When working cattle, keep your insulated container in the shade, with the lid on it to minimize sunlight and dust contamination.

“If something happens to delay your work, don’t just put your syringe down and forget about it,” Miesner says. “Even a short time in the sun can inactivate an MLV vaccine,” he says.

Miesner says he’s seen producers configure coolers with holes in them, “like little holsters for syringe barrels – and ice bags inside the coolers –where you can stick the syringe into those holes.” The barrel fits all the way in, with only the handle sticking out, he says. This keeps the syringe contents cool and out of the sun when you aren’t using it, without having to continually open the lid of the cooler. All you have to do is grab the handle of the syringe.

Similarly to vaccine needing to stay cool in hot weather, it must be protected from freezing in cold weather.

“If, in cold weather, you set the syringe down (instead of putting it back in the cooler) while you do something else, and it freezes, this will damage the vaccine. Thawing it won’t resolve the problem because the freeze-thaw process will be detrimental,” Miesner says. If the needle freezes up between animals, a jar of warm water to immerse the needle works well, but don’t allow the vaccine to be continually freezing and thawing.

“Always use a new, sterile needle for refilling syringes. Don’t put a dirty needle into a new bottle, especially when mixing an MLV product. The product should always be going out the needle, and nothing coming back through unless it’s a new needle, or it will contaminate the contents of your syringe,” Miesner says.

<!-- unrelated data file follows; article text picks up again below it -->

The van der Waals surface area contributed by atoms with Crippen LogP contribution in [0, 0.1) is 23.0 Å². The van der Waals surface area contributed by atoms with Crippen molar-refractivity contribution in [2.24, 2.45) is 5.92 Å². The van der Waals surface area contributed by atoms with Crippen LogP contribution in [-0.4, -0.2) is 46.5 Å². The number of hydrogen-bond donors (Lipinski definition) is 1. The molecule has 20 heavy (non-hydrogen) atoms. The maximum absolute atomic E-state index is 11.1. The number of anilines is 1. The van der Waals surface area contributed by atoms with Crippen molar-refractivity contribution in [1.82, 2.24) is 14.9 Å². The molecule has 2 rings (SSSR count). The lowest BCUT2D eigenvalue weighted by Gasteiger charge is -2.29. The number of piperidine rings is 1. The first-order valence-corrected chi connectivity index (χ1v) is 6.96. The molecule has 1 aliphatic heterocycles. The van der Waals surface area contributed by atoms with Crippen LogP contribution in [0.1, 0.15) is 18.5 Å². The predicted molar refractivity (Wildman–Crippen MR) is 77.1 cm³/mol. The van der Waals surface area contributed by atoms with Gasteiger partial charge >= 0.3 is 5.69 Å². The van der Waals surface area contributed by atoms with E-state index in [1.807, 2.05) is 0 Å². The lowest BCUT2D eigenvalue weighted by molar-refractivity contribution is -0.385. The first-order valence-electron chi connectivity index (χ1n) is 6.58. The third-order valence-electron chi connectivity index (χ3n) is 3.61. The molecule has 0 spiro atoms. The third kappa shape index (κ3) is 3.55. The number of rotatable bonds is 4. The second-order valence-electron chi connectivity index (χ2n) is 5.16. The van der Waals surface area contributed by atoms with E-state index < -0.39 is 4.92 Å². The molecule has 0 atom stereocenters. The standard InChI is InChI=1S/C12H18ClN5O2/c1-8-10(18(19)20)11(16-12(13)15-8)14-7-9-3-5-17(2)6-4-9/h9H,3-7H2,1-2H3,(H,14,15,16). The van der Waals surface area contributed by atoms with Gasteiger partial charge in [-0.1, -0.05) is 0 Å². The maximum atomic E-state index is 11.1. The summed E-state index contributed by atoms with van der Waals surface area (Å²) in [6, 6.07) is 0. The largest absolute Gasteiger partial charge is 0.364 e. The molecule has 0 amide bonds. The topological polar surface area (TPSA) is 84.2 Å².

Size matters

When using MLVs that must be reconstituted, only mix the amount you’ll use in one hour. “Producers or feedlot crews working a lot of cattle might use several bottles of vaccine at a time, but don’t mix them all up at once,” he says.

“Meanwhile, cow-calf producers who are working cows and palpating as well as vaccinating, while also maybe taking time to do some dehorning or other tasks, would be wise to buy vaccine in small bottles. That way, you can use up each one within that hour window. If it’s mixed too long, it can lose effectiveness,” Miesner adds.

In many situations, 10-dose vials are preferable to 50-dose vials. Though the larger size may be more economical, you won’t save money if the vaccine is compromised by the time you’re using the last portion of that big bottle. Even a killed product can eventually get too warm if it’s taken from the cooler periodically to refill the syringe.

If you know you’ll be out at the chute all day, use an insulated container with an ice pack, and take only the amount of vaccine you might use during the first few hours, Miesner says. When that runs out, get more from your refrigerator – and new ice packs.

“Discard any leftover doses; they won’t keep,” Chase says. “Killed vaccines may be good for another day if they were kept cool, but always try to buy bottle sizes you’ll be using up quickly. I’ve seen people buy clostridial vaccine for young calves in 50-dose bottles and take out just a few doses at a time. But the more times you puncture the lid, the more chance of contamination; soon, there’s such a big hole that vaccine may come running out,” Chase says.

When working cattle and giving more than one vaccine, make sure you don’t grab the wrong syringe when refilling.

“Color-code syringes with tape or label them,” Miesner says. “If you were to draw another kind of vaccine into the wrong syringe, it could inactivate that whole load or make it less effective.” Putting an MLV product into a syringe that previously held your eight-way clostridial killed vaccine, for instance, could inactivate the MLV.

“Even worse would be to grab a syringe you’d used for giving an antibiotic, and loading it with vaccine. Things sometimes get crazy when you’re in a hurry or distracted, and I’ve seen things like that happen. The sad thing is tht a person often doesn’t realize it until it’s too late,” he says.